5.1  It is recognised that recycling is fundamental in any future waste management strategy with the need to increase recycling from the relatively low levels that currently exist. Kerbside collection will no doubt play a major role in delivering future recycling however there appears to be a dogmatic approach in some areas of government and NGO's that kerbside is the only way to recycle and any other route is bad. It is important not to allow the ideological beliefs over ride common sense and pragmatism.

  5.2  We agree that kerb side collection provides high quality recyclables, but evidence to date suggests that:

    —  the economic costs for kerb side collection schemes are often significantly higher than current disposal methods;

    —  participation rates are very sensitive to demographical and geographical effects;

    —  separate collection systems are not necessarily the correct environmental approach; and

    —  a significant cultural shift and change in attitude are required.

  5.3  Recycling is also market dependent and evidence to date suggests that a number of schemes have failed financially because of the insecurity of the markets for recyclates.

  5.4  Whatever the scheme and education programme, kerbside collection certainly in the short to medium term will fall short of meeting the targets, and it is therefore crucial to encourage technologies which provide downstream processing to capture those materials which are missed and end up in the residual waste stream.

  5.5  However as mentioned there appears to be a belief by some that any "end of pipe" solution will have a detrimental effect on local recycling initiatives. We believe that this is a naïve view and biased against the pragmatic need for residual waste processing capacity. This view is certainly not supported when looking at the example of other European countries where high levels of recycling have been achieved alongside large processing plants (often incineration). Integrated waste management is about a mix of options that will achieve the desired goals.

  5.6  SWERFR is highly compatible with current recycling programs by removing those materials from the waste stream either because they are missed or because people fail to participate. Even in communities that enthusiastically recycle, large amounts of residual waste are normally sent to landfill or incineration.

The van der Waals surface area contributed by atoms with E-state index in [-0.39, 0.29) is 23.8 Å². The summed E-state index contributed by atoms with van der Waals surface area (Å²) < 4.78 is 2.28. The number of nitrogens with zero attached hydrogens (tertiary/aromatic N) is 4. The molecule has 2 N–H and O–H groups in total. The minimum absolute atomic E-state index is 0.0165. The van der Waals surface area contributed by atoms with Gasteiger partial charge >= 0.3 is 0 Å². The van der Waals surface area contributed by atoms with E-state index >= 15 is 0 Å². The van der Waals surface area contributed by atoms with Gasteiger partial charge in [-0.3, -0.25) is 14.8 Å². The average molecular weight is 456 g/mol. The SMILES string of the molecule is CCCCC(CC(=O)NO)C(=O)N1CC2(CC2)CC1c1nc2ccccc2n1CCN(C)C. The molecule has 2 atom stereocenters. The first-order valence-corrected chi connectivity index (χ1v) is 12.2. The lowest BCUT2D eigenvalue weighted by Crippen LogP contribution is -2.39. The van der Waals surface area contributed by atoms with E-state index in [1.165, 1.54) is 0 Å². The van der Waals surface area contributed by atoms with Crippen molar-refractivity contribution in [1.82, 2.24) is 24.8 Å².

5.7  In Wollongong, Australia, Brightstar is currently commissioning a SWERFR in conjunction with a separate kerbside collection programme that incorporate separate bins for the collection of dry recyclables and organic waste. Even though this kerbside programme represents one of the most successful in Australia, SWERFR( is still recovering substantial quantities of recyclables from the residual bin from those households who either do not wish to or are unable to participate. As an example, the level of metal recovery through the SWERFR has increased by nearly 300% on levels recovered through the dry recyclables collection. As a result the City Council is considering how to fully integrate its kerbside programme with SWERRF to maximise the recovery of materials and quality recyclates and minimise cost and environmental burden. Here as should be the case in all areas, an integrated strategy is being developed using the options available—it's about using a mix of options, not one.

  5.8  Finally the issue of markets for recyclables is crucial to the success of any scheme. As mentioned above the viability of kerbside collection is highly market dependent on the ability to sell the materials collected. The SWERFR process provides inherent flexibility to take account of these market fluctuations. SWERFR maximises the recovery of materials for recycling including glass, metals and plastics. Where traditional recycling routes are not available for materials, such as plastics and non-recyclable residual organics, its energy value would be utilised by conversion to electricity with a guaranteed end market. In addition SWERFR can provide additional flexibility where contaminated or rejected materials from a MRF can be passed through the SWERF to recover remaining resources and further increase the overall recycling performance.